James Moronge, Senior Lecturer, Department of Geography and Environmental Studies, University of Nairobi, accepted the Award at the International Transport Forum's Summit on "Transport for Inclusive Societies" in Leipzig, Germany on 20 May 2022. He said: "Boda boda taxis have attained a significant place in catering to people's travel needs. They contribute significantly to load factor and vehicle kilometres travelled, as well as to emissions. It is important, therefore, that they be adapted to lower-emission energy sources, including battery-powered technology. I'm delighted that the relevance of this research is recognised at the International Transport Forum's Summit, and I hope that ITF's global reach will help us to share the insights of our work with other countries."

ITF Secretary-General Young Tae Kim said: "We cannot achieve our climate goals without decarbonising transport. Emerging economies with growing demand for mobility face particular challenges. I am deeply impressed by the level of innovation and commitment to transport decarbonisation reflected in applications for ITF's new Decarbonising Transport Award. I am delighted that the ITF can support these carbon-neutral transport solutions through funding and support for research, outreach and dissemination. I hope that the Award winners will greatly benefit from the visibility of the Award and that we will continue to collaborate on our shared climate goals."

The ITF Decarbonising Transport Award, which recognises projects with great potential to help decarbonise transport in emerging economies, attracted 37 applications, primarily from African, Latin American and Asian countries. Applications were assessed by an internal and external jury representing a diverse set of countries and profiles. The two winning entries were selected from a total of seven finalists.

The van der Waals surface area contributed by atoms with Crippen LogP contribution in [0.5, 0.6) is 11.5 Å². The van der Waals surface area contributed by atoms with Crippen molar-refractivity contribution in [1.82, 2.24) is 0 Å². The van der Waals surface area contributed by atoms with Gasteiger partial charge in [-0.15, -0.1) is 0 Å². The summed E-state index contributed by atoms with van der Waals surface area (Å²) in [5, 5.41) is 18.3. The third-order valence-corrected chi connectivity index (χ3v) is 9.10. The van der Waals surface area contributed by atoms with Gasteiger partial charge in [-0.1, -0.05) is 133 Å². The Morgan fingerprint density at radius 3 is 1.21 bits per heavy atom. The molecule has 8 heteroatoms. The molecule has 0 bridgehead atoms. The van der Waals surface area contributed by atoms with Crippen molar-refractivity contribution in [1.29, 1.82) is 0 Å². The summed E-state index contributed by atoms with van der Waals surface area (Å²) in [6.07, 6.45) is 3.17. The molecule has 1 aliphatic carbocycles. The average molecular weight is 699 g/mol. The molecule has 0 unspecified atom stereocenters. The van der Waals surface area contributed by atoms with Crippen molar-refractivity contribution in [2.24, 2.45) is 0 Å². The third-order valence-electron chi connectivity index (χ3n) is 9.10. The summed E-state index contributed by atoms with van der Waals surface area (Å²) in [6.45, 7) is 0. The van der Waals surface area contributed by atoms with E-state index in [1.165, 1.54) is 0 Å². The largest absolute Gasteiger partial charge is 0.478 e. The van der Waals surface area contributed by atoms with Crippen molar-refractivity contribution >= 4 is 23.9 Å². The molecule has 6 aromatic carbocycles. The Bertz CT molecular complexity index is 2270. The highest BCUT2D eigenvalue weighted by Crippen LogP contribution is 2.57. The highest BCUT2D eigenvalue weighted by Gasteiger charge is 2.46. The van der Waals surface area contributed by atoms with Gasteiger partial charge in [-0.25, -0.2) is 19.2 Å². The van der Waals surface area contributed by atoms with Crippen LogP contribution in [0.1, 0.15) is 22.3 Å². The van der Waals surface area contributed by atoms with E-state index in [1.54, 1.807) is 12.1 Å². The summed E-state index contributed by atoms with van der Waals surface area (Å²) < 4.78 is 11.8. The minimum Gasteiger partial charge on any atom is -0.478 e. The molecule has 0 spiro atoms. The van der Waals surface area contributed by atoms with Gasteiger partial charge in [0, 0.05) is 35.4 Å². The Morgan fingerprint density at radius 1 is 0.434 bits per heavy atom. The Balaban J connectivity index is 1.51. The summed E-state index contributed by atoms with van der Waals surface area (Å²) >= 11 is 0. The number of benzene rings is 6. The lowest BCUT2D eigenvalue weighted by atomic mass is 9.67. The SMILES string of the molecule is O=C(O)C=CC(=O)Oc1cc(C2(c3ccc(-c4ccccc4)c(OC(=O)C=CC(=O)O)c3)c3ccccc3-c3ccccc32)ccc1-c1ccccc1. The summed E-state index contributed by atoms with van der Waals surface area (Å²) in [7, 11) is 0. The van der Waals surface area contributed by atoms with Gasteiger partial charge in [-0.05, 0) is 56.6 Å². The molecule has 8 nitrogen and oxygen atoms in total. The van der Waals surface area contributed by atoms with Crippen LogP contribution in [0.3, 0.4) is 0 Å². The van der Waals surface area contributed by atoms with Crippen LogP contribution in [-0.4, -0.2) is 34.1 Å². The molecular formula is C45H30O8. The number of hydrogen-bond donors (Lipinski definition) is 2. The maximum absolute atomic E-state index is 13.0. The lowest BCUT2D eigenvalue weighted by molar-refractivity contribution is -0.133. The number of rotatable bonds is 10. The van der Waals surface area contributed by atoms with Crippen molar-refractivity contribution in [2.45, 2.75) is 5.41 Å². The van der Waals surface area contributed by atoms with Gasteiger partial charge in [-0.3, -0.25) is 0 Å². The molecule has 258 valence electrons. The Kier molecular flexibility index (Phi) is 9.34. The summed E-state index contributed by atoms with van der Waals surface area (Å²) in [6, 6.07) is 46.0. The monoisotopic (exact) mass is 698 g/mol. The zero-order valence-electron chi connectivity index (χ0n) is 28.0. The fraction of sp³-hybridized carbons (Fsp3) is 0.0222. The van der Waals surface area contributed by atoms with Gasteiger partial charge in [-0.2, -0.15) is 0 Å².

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Who we are
The International Transport Forum is an intergovernmental organisation with 64 member countries. It acts as a think tank for transport policy and organises the Annual Summit of transport ministers. ITF is the only global body that covers all transport modes. The ITF is administratively integrated with the OECD yet politically autonomous.

What we do
ITF works for transport policies that improve peoples' lives. Our mission is to foster a deeper understanding of the role of transport in economic growth, environmental sustainability, and social inclusion and to raise the public profile of transport policy.

How we do it 
ITF organises global dialogue for better transport. We act as a platform for discussion and pre-negotiation of policy issues across all transport modes. We analyse trends, share knowledge and promote exchange among transport decision-makers and civil society. ITF's Annual Summit is the world's largest gathering of transport ministers and the leading global platform for dialogue on transport policy.